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"Lex Acilia de intercalando", in Wikipedia.

Lex Acilia de intercalando (The Acilian Law Concerning Intercalation) was a law established in ancient Rome in 191 BC.

Introduced by the consul M. Acilius, this law probably authorized the pontifices to decree an intercalary period in order to prevent seasonal drift in the pre-Julian lunar calendar. While the historian Fulvius claims that this law was the first instance of intercalation in Roman history, the historian Varro cites instances as early as the 5th century BC. It is also alleged that the decemviri were the first to intercalate, a practice they may have learned from the Etruscans.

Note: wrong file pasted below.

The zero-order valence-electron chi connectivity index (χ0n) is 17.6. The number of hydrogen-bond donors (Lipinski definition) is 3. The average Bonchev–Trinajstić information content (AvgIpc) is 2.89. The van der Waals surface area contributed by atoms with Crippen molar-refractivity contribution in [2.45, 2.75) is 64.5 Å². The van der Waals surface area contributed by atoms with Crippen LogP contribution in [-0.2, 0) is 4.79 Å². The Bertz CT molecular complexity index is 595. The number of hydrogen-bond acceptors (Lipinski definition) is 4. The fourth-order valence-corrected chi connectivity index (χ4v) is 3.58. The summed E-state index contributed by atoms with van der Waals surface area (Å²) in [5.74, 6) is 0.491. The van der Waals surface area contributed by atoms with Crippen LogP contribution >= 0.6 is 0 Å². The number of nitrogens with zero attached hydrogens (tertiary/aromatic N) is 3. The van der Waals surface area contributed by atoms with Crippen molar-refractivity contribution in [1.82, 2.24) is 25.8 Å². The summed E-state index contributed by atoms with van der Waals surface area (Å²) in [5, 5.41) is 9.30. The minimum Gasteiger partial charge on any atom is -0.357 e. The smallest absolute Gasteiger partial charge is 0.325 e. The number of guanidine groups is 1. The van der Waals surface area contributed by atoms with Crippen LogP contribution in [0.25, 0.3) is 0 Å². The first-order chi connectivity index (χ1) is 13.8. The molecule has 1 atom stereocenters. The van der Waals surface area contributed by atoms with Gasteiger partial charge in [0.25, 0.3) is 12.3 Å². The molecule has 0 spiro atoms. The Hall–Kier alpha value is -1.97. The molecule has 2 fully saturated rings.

Cicero (10 June 2004). Cicero: Epistulae Ad Familiares: Volume 1, 62-47 B.C. Cambridge University Press. pp. 416–. ISBN 978-0-521-60697-4. A.K. Michels, XVIII: ‘The Calendar of Numa and the Pre-Julian Calendar, Transactions and Proceedings of the American Philological Association,’ 80, 320-346.

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